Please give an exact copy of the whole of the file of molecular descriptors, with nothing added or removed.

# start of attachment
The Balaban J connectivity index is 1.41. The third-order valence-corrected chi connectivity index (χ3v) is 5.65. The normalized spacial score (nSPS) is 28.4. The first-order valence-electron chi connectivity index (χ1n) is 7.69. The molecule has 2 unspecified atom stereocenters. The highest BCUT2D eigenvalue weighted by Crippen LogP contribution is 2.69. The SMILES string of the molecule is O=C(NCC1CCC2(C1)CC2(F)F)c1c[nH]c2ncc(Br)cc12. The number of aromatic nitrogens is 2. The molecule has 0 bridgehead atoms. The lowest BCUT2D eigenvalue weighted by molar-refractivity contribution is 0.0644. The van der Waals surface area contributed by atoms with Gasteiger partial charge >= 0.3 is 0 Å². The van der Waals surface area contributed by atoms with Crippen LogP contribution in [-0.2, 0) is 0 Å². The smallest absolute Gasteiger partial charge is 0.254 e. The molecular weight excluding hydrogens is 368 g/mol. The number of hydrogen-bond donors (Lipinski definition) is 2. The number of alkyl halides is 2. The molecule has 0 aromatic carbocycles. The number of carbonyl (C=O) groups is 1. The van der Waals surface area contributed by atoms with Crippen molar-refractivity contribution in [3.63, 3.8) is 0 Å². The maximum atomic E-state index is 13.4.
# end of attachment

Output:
The Balaban J connectivity index is 1.41. The third-order valence-corrected chi connectivity index (χ3v) is 5.65. The normalized spacial score (nSPS) is 28.4. The first-order valence-electron chi connectivity index (χ1n) is 7.69. The molecule has 2 unspecified atom stereocenters. The highest BCUT2D eigenvalue weighted by Crippen LogP contribution is 2.69. The SMILES string of the molecule is O=C(NCC1CCC2(C1)CC2(F)F)c1c[nH]c2ncc(Br)cc12. The number of aromatic nitrogens is 2. The molecule has 0 bridgehead atoms. The lowest BCUT2D eigenvalue weighted by molar-refractivity contribution is 0.0644. The van der Waals surface area contributed by atoms with Gasteiger partial charge >= 0.3 is 0 Å². The van der Waals surface area contributed by atoms with Crippen LogP contribution in [-0.2, 0) is 0 Å². The smallest absolute Gasteiger partial charge is 0.254 e. The molecular weight excluding hydrogens is 368 g/mol. The number of hydrogen-bond donors (Lipinski definition) is 2. The number of alkyl halides is 2. The molecule has 0 aromatic carbocycles. The number of carbonyl (C=O) groups is 1. The van der Waals surface area contributed by atoms with Crippen molar-refractivity contribution in [3.63, 3.8) is 0 Å². The maximum atomic E-state index is 13.4.